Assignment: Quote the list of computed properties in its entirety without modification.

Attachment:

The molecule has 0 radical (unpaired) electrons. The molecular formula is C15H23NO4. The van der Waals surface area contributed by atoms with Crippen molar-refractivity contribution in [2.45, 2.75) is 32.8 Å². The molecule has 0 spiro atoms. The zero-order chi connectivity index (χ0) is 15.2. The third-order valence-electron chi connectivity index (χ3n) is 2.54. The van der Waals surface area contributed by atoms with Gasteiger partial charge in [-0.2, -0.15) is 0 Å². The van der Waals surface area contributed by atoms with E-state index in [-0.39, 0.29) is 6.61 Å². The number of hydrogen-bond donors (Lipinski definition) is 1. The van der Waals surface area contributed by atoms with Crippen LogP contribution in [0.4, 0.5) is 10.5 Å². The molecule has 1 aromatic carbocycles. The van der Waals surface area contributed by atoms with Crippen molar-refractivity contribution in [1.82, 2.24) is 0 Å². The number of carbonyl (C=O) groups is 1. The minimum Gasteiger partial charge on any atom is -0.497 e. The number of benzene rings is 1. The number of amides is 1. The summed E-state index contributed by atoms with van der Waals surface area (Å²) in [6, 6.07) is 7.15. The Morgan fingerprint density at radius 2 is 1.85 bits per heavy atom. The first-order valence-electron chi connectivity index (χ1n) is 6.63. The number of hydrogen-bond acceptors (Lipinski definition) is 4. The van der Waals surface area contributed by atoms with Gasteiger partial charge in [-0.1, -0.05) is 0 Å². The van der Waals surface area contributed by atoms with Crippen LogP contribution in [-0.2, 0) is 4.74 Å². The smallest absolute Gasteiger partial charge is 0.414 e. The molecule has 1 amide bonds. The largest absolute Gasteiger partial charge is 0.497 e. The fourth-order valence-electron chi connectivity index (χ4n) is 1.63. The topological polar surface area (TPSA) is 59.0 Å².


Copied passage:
The molecule has 0 radical (unpaired) electrons. The molecular formula is C15H23NO4. The van der Waals surface area contributed by atoms with Crippen molar-refractivity contribution in [2.45, 2.75) is 32.8 Å². The molecule has 0 spiro atoms. The zero-order chi connectivity index (χ0) is 15.2. The third-order valence-electron chi connectivity index (χ3n) is 2.54. The van der Waals surface area contributed by atoms with Gasteiger partial charge in [-0.2, -0.15) is 0 Å². The van der Waals surface area contributed by atoms with E-state index in [-0.39, 0.29) is 6.61 Å². The number of hydrogen-bond donors (Lipinski definition) is 1. The van der Waals surface area contributed by atoms with Crippen LogP contribution in [0.4, 0.5) is 10.5 Å². The molecule has 1 aromatic carbocycles. The van der Waals surface area contributed by atoms with Crippen molar-refractivity contribution in [1.82, 2.24) is 0 Å². The number of carbonyl (C=O) groups is 1. The minimum Gasteiger partial charge on any atom is -0.497 e. The number of benzene rings is 1. The number of amides is 1. The summed E-state index contributed by atoms with van der Waals surface area (Å²) in [6, 6.07) is 7.15. The Morgan fingerprint density at radius 2 is 1.85 bits per heavy atom. The first-order valence-electron chi connectivity index (χ1n) is 6.63. The number of hydrogen-bond acceptors (Lipinski definition) is 4. The van der Waals surface area contributed by atoms with Gasteiger partial charge in [-0.1, -0.05) is 0 Å². The van der Waals surface area contributed by atoms with Crippen LogP contribution in [-0.2, 0) is 4.74 Å². The smallest absolute Gasteiger partial charge is 0.414 e. The molecule has 1 amide bonds. The largest absolute Gasteiger partial charge is 0.497 e. The fourth-order valence-electron chi connectivity index (χ4n) is 1.63. The topological polar surface area (TPSA) is 59.0 Å².